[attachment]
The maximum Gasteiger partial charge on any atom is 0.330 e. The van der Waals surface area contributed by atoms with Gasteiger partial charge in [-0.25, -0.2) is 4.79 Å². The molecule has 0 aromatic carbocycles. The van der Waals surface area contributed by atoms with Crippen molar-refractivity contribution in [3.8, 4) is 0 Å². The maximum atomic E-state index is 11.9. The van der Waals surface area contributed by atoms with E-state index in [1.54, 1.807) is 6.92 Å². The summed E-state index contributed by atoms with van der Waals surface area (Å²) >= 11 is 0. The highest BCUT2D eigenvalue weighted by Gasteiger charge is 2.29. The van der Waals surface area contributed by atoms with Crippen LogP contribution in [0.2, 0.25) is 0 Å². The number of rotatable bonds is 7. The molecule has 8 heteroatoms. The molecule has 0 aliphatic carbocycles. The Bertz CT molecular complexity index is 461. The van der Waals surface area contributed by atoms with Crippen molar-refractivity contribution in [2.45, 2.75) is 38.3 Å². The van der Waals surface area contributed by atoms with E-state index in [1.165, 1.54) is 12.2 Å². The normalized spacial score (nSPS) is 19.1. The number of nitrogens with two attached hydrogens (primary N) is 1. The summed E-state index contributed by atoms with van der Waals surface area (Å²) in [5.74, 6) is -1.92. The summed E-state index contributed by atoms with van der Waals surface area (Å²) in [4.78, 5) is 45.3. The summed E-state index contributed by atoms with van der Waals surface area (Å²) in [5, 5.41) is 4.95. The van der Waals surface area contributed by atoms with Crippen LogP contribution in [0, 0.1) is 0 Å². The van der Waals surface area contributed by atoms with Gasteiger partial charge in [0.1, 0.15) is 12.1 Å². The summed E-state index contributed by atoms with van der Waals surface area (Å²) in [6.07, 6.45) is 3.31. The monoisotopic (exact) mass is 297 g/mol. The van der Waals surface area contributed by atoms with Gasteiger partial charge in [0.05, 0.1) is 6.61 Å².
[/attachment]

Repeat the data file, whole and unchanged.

The maximum Gasteiger partial charge on any atom is 0.330 e. The van der Waals surface area contributed by atoms with Gasteiger partial charge in [-0.25, -0.2) is 4.79 Å². The molecule has 0 aromatic carbocycles. The van der Waals surface area contributed by atoms with Crippen molar-refractivity contribution in [3.8, 4) is 0 Å². The maximum atomic E-state index is 11.9. The van der Waals surface area contributed by atoms with E-state index in [1.54, 1.807) is 6.92 Å². The summed E-state index contributed by atoms with van der Waals surface area (Å²) >= 11 is 0. The highest BCUT2D eigenvalue weighted by Gasteiger charge is 2.29. The van der Waals surface area contributed by atoms with Crippen LogP contribution in [0.2, 0.25) is 0 Å². The number of rotatable bonds is 7. The molecule has 8 heteroatoms. The molecule has 0 aliphatic carbocycles. The Bertz CT molecular complexity index is 461. The van der Waals surface area contributed by atoms with Crippen molar-refractivity contribution in [2.45, 2.75) is 38.3 Å². The van der Waals surface area contributed by atoms with E-state index in [1.165, 1.54) is 12.2 Å². The normalized spacial score (nSPS) is 19.1. The number of nitrogens with two attached hydrogens (primary N) is 1. The summed E-state index contributed by atoms with van der Waals surface area (Å²) in [5.74, 6) is -1.92. The summed E-state index contributed by atoms with van der Waals surface area (Å²) in [4.78, 5) is 45.3. The summed E-state index contributed by atoms with van der Waals surface area (Å²) in [5, 5.41) is 4.95. The van der Waals surface area contributed by atoms with Crippen LogP contribution in [0, 0.1) is 0 Å². The van der Waals surface area contributed by atoms with Gasteiger partial charge in [0.1, 0.15) is 12.1 Å². The summed E-state index contributed by atoms with van der Waals surface area (Å²) in [6.07, 6.45) is 3.31. The monoisotopic (exact) mass is 297 g/mol. The van der Waals surface area contributed by atoms with Gasteiger partial charge in [0.05, 0.1) is 6.61 Å².